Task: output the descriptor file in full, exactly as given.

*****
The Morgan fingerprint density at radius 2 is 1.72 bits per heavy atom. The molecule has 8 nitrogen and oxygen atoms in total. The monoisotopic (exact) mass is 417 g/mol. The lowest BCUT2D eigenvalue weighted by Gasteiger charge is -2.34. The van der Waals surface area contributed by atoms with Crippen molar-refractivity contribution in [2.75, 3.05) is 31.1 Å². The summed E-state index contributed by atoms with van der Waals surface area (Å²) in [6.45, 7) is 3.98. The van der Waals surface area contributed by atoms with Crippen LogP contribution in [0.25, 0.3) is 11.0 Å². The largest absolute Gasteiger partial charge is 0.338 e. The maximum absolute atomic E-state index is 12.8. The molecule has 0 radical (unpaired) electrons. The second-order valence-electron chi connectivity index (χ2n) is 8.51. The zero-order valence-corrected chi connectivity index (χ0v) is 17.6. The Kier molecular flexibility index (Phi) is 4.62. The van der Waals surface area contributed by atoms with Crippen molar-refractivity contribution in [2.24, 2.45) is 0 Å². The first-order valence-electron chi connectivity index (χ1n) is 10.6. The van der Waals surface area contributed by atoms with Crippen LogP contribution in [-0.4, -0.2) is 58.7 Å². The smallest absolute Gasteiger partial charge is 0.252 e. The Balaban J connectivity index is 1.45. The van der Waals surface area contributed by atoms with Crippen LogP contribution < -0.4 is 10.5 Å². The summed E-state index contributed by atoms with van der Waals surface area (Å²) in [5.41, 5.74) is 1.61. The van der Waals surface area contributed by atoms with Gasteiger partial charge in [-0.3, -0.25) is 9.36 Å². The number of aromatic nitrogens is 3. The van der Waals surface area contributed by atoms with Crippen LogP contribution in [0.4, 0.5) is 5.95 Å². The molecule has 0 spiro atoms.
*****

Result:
The Morgan fingerprint density at radius 2 is 1.72 bits per heavy atom. The molecule has 8 nitrogen and oxygen atoms in total. The monoisotopic (exact) mass is 417 g/mol. The lowest BCUT2D eigenvalue weighted by Gasteiger charge is -2.34. The van der Waals surface area contributed by atoms with Crippen molar-refractivity contribution in [2.75, 3.05) is 31.1 Å². The summed E-state index contributed by atoms with van der Waals surface area (Å²) in [6.45, 7) is 3.98. The van der Waals surface area contributed by atoms with Crippen LogP contribution in [0.25, 0.3) is 11.0 Å². The largest absolute Gasteiger partial charge is 0.338 e. The maximum absolute atomic E-state index is 12.8. The molecule has 0 radical (unpaired) electrons. The second-order valence-electron chi connectivity index (χ2n) is 8.51. The zero-order valence-corrected chi connectivity index (χ0v) is 17.6. The Kier molecular flexibility index (Phi) is 4.62. The van der Waals surface area contributed by atoms with Crippen molar-refractivity contribution in [2.24, 2.45) is 0 Å². The first-order valence-electron chi connectivity index (χ1n) is 10.6. The van der Waals surface area contributed by atoms with Crippen LogP contribution in [-0.4, -0.2) is 58.7 Å². The smallest absolute Gasteiger partial charge is 0.252 e. The Balaban J connectivity index is 1.45. The van der Waals surface area contributed by atoms with Crippen LogP contribution < -0.4 is 10.5 Å². The summed E-state index contributed by atoms with van der Waals surface area (Å²) in [5.41, 5.74) is 1.61. The van der Waals surface area contributed by atoms with Gasteiger partial charge in [-0.3, -0.25) is 9.36 Å². The number of aromatic nitrogens is 3. The van der Waals surface area contributed by atoms with Crippen LogP contribution in [0.4, 0.5) is 5.95 Å². The molecule has 0 spiro atoms.